I spent a significant part of my career in and around these kinds of data, and I think the article below, while very good in terms of description of the failures of COVID-19 data collection, misses the larger picture: this is a result of massive underfunding of public data collection, and also the failures of privatized data collection. We excel at using ‘big data’ to determine what needless crap you will be more likely to buy–and by “excel”, I mean dump tons of money and personnel into that (this is a substantial part of the tech economy, which is to say, advertising). At the same time, we have massively underfunded public data collection, to the point, where most of these systems are run on shoestring budgets with too few personnel. Those personnel are almost always tasked with simultaneously keeping existing systems from collapsing, while somehow also developing new systems, while underpaid and given too few resources for the amount of work they’re expected to do (retention is an issue).
Anyway, onto the article (boldface mine):
Yet when it comes to evaluating NPI use in this pandemic, we seem unable or unwilling to muster the testing data that could inform statistical models and guide our actions. Forecasters and planners desperately need timely testing data. Yet as the absence of comprehensive public data on race and ethnicity revealed, the United States has underfunded and undermined its disease surveillance programs and done a poor job of organizing its 50 state systems for collecting and reporting testing data. The pandemic affects all states, yet states’ data are incomplete and uneven at best… The shortcomings are even more puzzling in the light of two decades of bipartisan federal efforts to build measurement and public reporting systems for health care and implement electronic health records.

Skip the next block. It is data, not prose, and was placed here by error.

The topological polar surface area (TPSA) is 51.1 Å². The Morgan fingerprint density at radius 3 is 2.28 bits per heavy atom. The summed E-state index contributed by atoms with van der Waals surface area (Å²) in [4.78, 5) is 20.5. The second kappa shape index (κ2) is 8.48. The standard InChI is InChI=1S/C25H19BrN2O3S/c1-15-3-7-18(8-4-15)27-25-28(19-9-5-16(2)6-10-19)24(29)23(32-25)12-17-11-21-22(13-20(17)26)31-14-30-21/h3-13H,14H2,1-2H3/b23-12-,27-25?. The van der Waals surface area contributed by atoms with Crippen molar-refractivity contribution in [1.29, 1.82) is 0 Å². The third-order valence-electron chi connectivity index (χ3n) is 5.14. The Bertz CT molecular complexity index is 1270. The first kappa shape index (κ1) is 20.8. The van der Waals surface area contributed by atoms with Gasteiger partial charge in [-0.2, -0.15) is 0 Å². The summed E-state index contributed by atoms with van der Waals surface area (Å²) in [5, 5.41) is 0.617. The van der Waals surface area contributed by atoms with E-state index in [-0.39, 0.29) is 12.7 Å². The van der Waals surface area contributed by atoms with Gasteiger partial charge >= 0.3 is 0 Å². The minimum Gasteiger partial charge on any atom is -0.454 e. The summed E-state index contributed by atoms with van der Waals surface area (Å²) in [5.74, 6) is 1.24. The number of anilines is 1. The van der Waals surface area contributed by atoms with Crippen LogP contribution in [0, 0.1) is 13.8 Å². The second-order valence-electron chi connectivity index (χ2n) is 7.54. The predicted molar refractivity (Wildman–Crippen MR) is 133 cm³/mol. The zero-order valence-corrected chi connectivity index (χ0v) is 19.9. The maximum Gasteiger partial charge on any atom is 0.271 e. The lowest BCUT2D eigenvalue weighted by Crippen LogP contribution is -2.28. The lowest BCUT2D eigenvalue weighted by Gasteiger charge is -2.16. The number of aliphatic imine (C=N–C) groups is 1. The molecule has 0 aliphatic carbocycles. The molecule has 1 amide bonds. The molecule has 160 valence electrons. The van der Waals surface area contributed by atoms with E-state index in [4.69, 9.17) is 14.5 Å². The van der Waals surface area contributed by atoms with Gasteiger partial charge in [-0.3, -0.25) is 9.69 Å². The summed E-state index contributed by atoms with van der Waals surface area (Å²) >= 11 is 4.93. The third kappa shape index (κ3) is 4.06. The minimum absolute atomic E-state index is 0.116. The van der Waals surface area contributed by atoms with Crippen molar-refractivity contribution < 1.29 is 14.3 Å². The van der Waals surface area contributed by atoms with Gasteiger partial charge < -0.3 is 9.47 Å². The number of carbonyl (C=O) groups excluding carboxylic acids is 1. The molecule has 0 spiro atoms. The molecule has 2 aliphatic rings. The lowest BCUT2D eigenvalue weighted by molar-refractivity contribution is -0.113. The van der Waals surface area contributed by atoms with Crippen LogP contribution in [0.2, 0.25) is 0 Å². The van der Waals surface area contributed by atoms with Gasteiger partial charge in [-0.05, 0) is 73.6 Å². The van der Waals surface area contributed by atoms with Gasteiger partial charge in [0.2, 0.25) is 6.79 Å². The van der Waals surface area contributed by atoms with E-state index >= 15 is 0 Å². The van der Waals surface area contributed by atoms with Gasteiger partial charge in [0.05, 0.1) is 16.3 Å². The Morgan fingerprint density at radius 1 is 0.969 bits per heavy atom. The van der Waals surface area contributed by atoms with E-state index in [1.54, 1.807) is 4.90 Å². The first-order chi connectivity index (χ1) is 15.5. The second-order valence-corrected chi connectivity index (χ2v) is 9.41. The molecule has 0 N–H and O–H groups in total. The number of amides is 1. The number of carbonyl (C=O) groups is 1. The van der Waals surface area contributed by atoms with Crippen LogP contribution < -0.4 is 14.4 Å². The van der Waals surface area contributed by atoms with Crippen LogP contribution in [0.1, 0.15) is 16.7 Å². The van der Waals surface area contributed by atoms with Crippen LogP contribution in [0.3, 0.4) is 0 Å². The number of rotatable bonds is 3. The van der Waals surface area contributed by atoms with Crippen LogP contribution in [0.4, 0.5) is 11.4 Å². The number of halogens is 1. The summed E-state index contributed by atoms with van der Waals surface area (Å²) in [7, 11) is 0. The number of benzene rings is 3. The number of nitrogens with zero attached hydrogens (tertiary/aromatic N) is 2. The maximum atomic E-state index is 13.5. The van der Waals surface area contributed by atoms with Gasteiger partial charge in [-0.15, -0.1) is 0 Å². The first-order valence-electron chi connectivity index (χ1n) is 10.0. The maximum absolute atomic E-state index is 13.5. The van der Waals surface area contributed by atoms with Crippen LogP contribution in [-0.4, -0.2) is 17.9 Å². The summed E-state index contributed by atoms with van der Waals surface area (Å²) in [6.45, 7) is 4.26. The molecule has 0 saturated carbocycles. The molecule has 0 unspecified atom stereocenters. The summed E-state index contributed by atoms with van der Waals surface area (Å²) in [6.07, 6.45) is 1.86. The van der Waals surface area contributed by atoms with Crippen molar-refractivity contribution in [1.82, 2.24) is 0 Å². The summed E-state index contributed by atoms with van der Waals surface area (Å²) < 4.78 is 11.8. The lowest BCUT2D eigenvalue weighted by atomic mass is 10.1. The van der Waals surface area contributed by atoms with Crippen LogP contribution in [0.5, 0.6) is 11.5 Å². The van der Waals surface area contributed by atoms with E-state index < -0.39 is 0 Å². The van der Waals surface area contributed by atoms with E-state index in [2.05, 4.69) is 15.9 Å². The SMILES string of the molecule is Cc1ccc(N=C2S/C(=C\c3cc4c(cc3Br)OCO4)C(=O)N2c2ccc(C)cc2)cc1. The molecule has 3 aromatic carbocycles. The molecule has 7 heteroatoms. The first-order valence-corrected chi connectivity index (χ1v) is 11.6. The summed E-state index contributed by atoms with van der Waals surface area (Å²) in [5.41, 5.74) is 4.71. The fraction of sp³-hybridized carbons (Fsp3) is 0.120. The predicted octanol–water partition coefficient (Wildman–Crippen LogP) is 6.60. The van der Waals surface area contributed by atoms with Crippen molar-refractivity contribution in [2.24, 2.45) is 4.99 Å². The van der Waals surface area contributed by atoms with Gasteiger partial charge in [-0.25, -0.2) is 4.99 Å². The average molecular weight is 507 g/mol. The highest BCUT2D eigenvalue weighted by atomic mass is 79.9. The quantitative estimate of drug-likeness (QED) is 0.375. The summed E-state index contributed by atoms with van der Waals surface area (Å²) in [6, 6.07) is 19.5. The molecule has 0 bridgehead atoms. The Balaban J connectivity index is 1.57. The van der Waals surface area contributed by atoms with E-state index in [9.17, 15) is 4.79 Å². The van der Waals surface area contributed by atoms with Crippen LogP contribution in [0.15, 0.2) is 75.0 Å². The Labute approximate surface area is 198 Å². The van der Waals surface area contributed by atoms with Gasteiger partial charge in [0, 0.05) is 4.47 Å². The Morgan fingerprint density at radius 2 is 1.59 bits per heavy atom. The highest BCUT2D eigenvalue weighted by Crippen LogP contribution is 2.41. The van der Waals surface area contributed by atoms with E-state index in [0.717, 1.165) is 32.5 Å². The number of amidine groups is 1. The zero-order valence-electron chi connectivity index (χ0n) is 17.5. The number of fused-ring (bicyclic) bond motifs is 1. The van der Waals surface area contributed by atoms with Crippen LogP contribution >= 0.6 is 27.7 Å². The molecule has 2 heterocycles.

The best database on testing for Covid-19 in the United States, created through valiant efforts by news media organizations to fill the gap left by the CDC, contains testing data limited to aggregated counts of the tests done each day, the states where tests were performed, and the number of positive results. The validity and reliability of the data are not fully known. Inspection of the data suggests a patchwork of inconsistent reporting from state and commercial labs. The database lacks basic information about tests such as the characteristics of the people tested, where they were tested, how they were selected for testing, and what factors led to the decision to test them. Yet these data are the best we have.
That the United States is failing such a simple test of its capacity to protect public health is shocking. Collecting and reporting public health data are not rocket science. Other countries, notably Canada and Belgium, are already reporting nationwide data on testing at the individual level, including individual demographic data (using ranges for each person to protect privacy) and other key attributes for each test. The United States was once a leader in collecting systematic federal data on population health. Now our national disease-tracking effort seems stuck with well-meaning but scattershot efforts by tech companies using cellular phone signals, social media surveys, online searches, and smart thermometers as we try to guess where Covid-19 outbreaks may be lurking. Small one-off studies using convenience samples have popped up to try to fill the vacuum with basics such as percentages of cases that are asymptomatic and of symptomatic people who seek care. Because of sampling bias, these studies are producing wildly different and nearly uninterpretable results. Estimates are so wide ranging that modelers have little choice but to default back to imprecise assumptions.